News
Nov 06

How to tackle the mental health crisis that will come with a second Covid-19 wave

By Eric Meier

The impact caused by the first wave of Covid-19 in the U.S. has caused many to worry about the effects of the increase in cases around the country as we head into winter and the news so far is worrisome.

However, many experts report that there is also danger in a different type of “second wave” — declining mental health. Data suggests that this healthcare issue must be confronted immediately, as access to professional support will be a crucial fortification in the fight for the nation’s physical and mental health recovery. The numbers show that the mental health epidemic resulting from Covid-19 is likely to be experienced by all Americans.

Mental Health Impact on Caregivers
Through a national analysis of caregivers conducted by Blue Cross Blue Shield (BCBS), entitled “The Impact of Caregiving on Mental and Physical Health,” BCBS leverages insurance data to identify major healthcare trends. Some key findings include that there are at least 6.7 million BCBS members acting as caregivers for their family members, and these caregivers are seeing a 26% greater impact on health conditions that could lower their overall health (as measured by the BCBS Health Index). These health conditions are not merely physical — according to this report, the demand for such intense caregiving has increased “self-reported stress, isolation and loneliness among caregivers.” The recent National Pulse Survey conducted by the Blue Cross Blue Shield Association (BCBSA) found that “1 in 4 unpaid caregivers are feeling more stress trying to balance work and family due to Covid-19.”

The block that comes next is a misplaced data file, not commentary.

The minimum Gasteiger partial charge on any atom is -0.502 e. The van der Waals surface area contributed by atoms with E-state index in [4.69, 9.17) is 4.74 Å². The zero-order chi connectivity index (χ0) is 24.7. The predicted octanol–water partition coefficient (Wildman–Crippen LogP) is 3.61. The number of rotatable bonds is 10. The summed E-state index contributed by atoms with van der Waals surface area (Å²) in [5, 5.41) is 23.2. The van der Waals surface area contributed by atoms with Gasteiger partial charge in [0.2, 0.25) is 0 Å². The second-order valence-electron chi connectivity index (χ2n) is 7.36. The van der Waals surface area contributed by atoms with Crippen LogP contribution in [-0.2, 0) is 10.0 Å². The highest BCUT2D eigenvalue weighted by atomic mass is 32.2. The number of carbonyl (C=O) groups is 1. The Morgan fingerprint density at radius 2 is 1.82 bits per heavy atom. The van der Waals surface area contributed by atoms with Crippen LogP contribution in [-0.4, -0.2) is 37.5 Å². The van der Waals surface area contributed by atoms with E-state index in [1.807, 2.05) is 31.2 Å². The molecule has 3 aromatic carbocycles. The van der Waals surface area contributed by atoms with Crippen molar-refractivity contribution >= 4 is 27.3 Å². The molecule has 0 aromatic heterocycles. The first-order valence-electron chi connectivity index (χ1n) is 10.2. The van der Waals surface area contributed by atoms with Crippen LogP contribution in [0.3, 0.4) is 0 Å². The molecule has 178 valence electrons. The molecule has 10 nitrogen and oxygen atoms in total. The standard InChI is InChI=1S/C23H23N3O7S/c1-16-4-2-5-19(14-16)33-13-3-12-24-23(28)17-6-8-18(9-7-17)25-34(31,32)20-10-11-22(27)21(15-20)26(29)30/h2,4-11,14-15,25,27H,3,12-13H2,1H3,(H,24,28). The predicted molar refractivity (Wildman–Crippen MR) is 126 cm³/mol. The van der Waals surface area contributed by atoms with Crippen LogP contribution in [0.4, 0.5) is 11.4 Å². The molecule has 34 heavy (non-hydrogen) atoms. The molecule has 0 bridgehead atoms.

Mental health concerns for those acting as caregivers are reportedly more severe for millennials than Gen X or Baby Boomers according to BCBS. The report states, “adjustment disorder and hypertension are 82% more prevalent among millennials who are caregivers.” Adjustment disorders, according to the Mayo Clinic, develop from major life changes that cause stress, resulting in ongoing “emotional or behavioral reactions that can contribute to feeling anxious or depressed” — often resulting in suicidal thoughts or behavior.

Rise of Loss Related to Mental Health Issues
In an October 2020 article published by JAMA, mental health disorders related to the overwhelming losses during this pandemic are on the rise, and the effect of the tragedies is likely to continue its surge. While the number of Covid-19 related deaths reached 225,000 between February and August of 2020, the second wave of mental health repercussions is still building. According to Dr. Simon, this “imminent mental health surge will bring further challenges for individuals, families, and communities including increased deaths from suicide and drug overdoses.” The concern is not whether this second wave is on its way, but rather how our already broken mental healthcare system will meet the demand — specifically the imminent problem of access to care for the most vulnerable community members.

The first wave of Covid-19 saw a disproportionate effect on Black and Hispanic individuals, older adults, lower socioeconomic groups of all races and ethnicities, and health care workers. These vulnerable people are also at high risk from the mental health impact and must be able to access effective mental health care.

Rising Emotional Distress
Researchers at a multinational level are also warning that adults in the U.S. are more likely to experience severe mental health effects as a result of the pandemic. The Commonwealth Fund joined with the security research firm SSRS and their investigation revealed that the negative impact of this pandemic on mental health was nearly instantaneous, and given the nature of mental health, this may have “long-term effects in every country it has touched.” The survey found that in the US since the beginning of the pandemic, over 30% of adults experienced either stress, anxiety, or heavy sadness that they felt they were unable to cope with in isolation.